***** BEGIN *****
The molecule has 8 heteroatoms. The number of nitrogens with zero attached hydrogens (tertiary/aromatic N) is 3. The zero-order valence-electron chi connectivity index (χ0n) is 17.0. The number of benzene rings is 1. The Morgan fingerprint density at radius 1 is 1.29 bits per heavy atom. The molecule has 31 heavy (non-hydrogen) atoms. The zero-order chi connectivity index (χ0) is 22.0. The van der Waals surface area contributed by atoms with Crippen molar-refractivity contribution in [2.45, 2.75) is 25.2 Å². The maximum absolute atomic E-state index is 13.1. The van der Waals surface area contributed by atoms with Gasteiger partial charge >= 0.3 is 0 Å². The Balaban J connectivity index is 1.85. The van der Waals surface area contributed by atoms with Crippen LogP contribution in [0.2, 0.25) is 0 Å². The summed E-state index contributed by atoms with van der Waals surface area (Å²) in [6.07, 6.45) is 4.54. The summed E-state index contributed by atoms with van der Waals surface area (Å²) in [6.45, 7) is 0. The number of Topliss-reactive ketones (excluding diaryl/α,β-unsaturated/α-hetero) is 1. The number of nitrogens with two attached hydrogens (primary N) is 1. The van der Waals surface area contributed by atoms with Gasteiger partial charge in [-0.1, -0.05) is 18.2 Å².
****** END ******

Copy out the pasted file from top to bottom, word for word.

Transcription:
The molecule has 8 heteroatoms. The number of nitrogens with zero attached hydrogens (tertiary/aromatic N) is 3. The zero-order valence-electron chi connectivity index (χ0n) is 17.0. The number of benzene rings is 1. The Morgan fingerprint density at radius 1 is 1.29 bits per heavy atom. The molecule has 31 heavy (non-hydrogen) atoms. The zero-order chi connectivity index (χ0) is 22.0. The van der Waals surface area contributed by atoms with Crippen molar-refractivity contribution in [2.45, 2.75) is 25.2 Å². The maximum absolute atomic E-state index is 13.1. The van der Waals surface area contributed by atoms with Gasteiger partial charge >= 0.3 is 0 Å². The Balaban J connectivity index is 1.85. The van der Waals surface area contributed by atoms with Crippen LogP contribution in [0.2, 0.25) is 0 Å². The summed E-state index contributed by atoms with van der Waals surface area (Å²) in [6.07, 6.45) is 4.54. The summed E-state index contributed by atoms with van der Waals surface area (Å²) in [6.45, 7) is 0. The number of Topliss-reactive ketones (excluding diaryl/α,β-unsaturated/α-hetero) is 1. The number of nitrogens with two attached hydrogens (primary N) is 1. The van der Waals surface area contributed by atoms with Gasteiger partial charge in [-0.1, -0.05) is 18.2 Å².